Skill-based matchmaking is the name for the predominant system used (or allegedly used) in the majority of online, PvP, multiplayer games. Respawn, the developers of Apex Legends, have confirmed that their system uses skill level as a factor in matchmaking.
They’ve said that this system has always been there, will stay, and that they are constantly trying to improve it. The say SBMM is better for the long-term health of the game, and for keeping players playing and having fun.
However, this 2017 paper, written by a handful of researchers from EA, appears to argue the opposite; that fairer matches are not actually best for ‘engagement’ (i.e. keeping you playing or spending). Instead, another system called EOMM is apparently better. So, is SBMM not actually a thing at all?
SBMM has been a hot topic in Apex for ever since launch.
Is Apex Legends rigging you to lose?
The short answer: No.
Respawn’s Principal Coder Michael Kalas has confirmed that Apex Legends does not use EOMM, and said “no one working on Apex matchmaking has read the patent.”
It's not EOMM; no one working on Apex matchmaking has read the patent. Titanfall matchmaking has some resemblance to Trueskill, but Apex Apex does not. Games optimize for engagement. It's a false equivalence to say that means it implements EOMM or is nefariously designed.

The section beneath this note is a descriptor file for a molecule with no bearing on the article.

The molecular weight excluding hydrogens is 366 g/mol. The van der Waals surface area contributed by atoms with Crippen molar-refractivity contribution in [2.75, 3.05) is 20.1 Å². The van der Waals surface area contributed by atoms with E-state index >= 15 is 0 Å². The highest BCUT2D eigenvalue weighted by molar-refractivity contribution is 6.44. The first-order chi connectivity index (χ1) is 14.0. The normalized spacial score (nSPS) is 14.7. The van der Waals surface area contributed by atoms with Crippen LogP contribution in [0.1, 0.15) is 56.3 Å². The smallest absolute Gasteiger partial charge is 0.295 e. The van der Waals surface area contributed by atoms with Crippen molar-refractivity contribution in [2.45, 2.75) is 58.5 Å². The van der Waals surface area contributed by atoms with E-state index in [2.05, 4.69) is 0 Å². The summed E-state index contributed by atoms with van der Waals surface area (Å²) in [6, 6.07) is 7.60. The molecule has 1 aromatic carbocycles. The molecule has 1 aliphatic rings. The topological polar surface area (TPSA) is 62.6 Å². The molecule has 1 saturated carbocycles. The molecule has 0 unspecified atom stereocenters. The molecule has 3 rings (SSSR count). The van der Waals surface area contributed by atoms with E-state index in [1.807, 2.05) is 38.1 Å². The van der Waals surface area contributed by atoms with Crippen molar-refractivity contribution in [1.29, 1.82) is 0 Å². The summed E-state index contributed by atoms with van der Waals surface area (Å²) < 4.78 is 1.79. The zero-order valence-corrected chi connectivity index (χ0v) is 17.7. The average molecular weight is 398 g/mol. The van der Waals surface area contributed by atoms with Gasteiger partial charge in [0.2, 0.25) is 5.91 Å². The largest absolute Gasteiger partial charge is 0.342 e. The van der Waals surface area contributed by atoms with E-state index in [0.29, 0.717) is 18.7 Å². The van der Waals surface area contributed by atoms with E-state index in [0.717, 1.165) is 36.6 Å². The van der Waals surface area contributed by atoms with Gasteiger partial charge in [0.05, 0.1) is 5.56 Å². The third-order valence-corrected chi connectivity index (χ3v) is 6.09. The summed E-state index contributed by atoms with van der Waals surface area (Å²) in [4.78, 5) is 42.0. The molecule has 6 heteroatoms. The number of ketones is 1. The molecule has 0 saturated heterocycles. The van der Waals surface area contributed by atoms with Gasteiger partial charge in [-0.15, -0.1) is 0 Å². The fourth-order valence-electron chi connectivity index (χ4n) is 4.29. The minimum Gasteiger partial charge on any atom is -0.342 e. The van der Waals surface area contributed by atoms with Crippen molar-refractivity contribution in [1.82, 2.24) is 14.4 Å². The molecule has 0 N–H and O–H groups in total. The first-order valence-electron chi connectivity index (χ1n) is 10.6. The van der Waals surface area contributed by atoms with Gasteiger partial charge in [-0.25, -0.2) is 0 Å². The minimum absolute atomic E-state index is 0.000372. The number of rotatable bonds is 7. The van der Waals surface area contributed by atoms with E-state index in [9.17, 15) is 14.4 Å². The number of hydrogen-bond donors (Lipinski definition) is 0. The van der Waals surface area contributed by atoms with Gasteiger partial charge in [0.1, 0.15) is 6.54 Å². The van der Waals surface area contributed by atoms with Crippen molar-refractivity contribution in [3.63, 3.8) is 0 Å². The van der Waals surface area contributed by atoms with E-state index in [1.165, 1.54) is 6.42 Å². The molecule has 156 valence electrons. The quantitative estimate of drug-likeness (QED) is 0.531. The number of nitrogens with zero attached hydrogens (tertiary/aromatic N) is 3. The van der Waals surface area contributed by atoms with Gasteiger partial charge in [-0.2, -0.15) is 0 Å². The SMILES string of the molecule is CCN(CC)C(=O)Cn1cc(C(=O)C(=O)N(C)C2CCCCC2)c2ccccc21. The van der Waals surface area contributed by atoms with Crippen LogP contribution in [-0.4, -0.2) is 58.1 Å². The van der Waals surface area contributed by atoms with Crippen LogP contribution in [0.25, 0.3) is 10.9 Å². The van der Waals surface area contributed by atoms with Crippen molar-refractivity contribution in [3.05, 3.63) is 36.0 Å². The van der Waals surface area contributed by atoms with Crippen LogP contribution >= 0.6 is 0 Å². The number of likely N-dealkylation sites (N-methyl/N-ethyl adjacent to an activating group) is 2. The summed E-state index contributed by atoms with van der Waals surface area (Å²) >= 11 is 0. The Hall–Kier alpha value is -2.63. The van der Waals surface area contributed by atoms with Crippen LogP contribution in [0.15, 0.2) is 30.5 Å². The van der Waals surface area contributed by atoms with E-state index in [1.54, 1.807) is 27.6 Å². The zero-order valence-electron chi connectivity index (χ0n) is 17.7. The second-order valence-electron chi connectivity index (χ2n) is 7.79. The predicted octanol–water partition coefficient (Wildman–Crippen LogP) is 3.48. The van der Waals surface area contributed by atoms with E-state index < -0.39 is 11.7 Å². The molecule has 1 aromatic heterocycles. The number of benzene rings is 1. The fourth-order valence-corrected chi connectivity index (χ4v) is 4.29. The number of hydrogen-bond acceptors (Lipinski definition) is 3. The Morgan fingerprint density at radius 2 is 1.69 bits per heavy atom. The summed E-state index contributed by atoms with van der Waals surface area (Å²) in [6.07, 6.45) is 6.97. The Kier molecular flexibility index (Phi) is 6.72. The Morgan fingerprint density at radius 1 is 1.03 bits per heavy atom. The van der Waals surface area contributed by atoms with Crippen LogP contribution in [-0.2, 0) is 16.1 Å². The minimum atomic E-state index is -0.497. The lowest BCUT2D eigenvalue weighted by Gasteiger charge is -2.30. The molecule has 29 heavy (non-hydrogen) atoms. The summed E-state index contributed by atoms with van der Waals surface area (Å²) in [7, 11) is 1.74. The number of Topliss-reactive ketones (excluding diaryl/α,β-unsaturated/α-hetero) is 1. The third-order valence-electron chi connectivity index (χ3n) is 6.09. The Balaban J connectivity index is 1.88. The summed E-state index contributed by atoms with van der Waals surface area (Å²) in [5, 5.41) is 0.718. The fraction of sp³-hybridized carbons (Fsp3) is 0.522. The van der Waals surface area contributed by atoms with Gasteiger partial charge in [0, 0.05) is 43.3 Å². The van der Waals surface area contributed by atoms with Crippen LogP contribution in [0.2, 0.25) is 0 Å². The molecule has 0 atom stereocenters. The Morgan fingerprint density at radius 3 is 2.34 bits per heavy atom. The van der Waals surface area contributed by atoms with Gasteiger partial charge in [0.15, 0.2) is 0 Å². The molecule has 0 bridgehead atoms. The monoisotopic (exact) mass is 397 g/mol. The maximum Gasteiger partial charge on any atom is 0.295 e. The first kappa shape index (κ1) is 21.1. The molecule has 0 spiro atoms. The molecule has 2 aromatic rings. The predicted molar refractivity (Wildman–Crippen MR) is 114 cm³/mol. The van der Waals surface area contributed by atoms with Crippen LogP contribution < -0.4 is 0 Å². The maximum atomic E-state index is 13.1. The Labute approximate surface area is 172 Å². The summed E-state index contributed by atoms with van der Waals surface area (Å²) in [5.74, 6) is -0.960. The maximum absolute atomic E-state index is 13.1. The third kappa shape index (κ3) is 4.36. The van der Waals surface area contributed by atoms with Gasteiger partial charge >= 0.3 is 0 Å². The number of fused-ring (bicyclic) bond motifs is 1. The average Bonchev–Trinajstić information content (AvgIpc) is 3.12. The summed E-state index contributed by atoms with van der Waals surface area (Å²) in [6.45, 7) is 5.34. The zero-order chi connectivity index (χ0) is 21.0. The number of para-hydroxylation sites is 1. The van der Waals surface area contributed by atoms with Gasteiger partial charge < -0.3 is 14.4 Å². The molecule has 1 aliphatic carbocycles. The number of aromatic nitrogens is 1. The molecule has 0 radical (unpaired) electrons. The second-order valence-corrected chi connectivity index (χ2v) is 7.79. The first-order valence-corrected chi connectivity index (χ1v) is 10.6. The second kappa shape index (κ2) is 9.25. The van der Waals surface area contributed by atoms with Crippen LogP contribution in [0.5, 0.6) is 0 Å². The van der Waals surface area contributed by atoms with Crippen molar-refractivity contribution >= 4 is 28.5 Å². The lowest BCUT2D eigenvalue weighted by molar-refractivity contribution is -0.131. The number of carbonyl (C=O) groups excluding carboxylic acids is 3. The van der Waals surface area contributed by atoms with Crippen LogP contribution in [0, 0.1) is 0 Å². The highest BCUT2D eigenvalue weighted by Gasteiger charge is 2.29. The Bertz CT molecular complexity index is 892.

“Apex matchmaking is designed off skill. It’s not literally designed to make you lose, spend, nor play longer,” Kalas confirms. “Apex features are designed and measured to result in fun, entertainment, accomplishment, playing longer, etc.”
Some players, even professional players, have said based on their own feeling and experience, that there is some kind of system working against them in matchmaking.
Perhaps players are right to feel this way, perhaps not. We will probably never know for certain, as publishers like EA and Activision will never reveal the inner-workings of their matchmaking algorithms. This is because, once known, players could deliberately attempt to game the system.
What is the EA research paper?
First, remember that this 2017 research paper is not linked to Apex Legends. After all, Apex was released two years after this paper was published.
It is simply a study, testing if such a system is successful at increasing player retention, and in turn, spending. This system is not SBMM. In fact, it argues that SBMM is actually worse for increasing player retention.
The system is called EOMM = engagement optimized matchmaking. Rather than matching players randomly, or based on their skill level, it combines a number of different factors, to try to increase ‘engagement.’
The paper concludes that “EOMM significantly outperforms all other methods in the number of retained players.”
What is EOMM?